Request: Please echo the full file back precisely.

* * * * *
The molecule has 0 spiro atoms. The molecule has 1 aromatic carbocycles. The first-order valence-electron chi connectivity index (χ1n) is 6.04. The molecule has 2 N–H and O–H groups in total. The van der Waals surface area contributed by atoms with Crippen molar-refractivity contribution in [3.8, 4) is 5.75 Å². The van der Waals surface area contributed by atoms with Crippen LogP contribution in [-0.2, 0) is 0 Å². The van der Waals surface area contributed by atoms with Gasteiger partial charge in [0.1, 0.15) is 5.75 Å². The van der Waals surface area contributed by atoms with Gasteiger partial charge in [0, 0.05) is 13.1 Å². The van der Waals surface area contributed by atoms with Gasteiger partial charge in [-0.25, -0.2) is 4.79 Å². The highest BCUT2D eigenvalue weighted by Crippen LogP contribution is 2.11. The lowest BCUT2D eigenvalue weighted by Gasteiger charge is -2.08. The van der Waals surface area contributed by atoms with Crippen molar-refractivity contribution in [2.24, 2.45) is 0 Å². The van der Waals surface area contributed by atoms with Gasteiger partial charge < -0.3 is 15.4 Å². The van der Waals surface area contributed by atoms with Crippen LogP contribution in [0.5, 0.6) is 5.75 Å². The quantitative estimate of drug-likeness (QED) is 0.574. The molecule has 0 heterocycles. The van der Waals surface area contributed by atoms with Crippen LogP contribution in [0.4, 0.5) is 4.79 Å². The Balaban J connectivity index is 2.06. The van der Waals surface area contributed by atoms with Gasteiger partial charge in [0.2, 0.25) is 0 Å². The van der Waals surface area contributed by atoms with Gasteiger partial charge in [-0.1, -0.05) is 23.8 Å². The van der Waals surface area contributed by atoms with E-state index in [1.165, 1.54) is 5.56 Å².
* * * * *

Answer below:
The molecule has 0 spiro atoms. The molecule has 1 aromatic carbocycles. The first-order valence-electron chi connectivity index (χ1n) is 6.04. The molecule has 2 N–H and O–H groups in total. The van der Waals surface area contributed by atoms with Crippen molar-refractivity contribution in [3.8, 4) is 5.75 Å². The van der Waals surface area contributed by atoms with Crippen LogP contribution in [-0.2, 0) is 0 Å². The van der Waals surface area contributed by atoms with Gasteiger partial charge in [0.1, 0.15) is 5.75 Å². The van der Waals surface area contributed by atoms with Gasteiger partial charge in [0, 0.05) is 13.1 Å². The van der Waals surface area contributed by atoms with Gasteiger partial charge in [-0.25, -0.2) is 4.79 Å². The highest BCUT2D eigenvalue weighted by Crippen LogP contribution is 2.11. The lowest BCUT2D eigenvalue weighted by Gasteiger charge is -2.08. The van der Waals surface area contributed by atoms with Crippen molar-refractivity contribution in [2.24, 2.45) is 0 Å². The van der Waals surface area contributed by atoms with Gasteiger partial charge < -0.3 is 15.4 Å². The van der Waals surface area contributed by atoms with Crippen LogP contribution in [0.5, 0.6) is 5.75 Å². The quantitative estimate of drug-likeness (QED) is 0.574. The molecule has 0 heterocycles. The van der Waals surface area contributed by atoms with Crippen LogP contribution in [0.4, 0.5) is 4.79 Å². The Balaban J connectivity index is 2.06. The van der Waals surface area contributed by atoms with Gasteiger partial charge in [0.2, 0.25) is 0 Å². The van der Waals surface area contributed by atoms with Gasteiger partial charge in [-0.1, -0.05) is 23.8 Å². The van der Waals surface area contributed by atoms with E-state index in [1.165, 1.54) is 5.56 Å².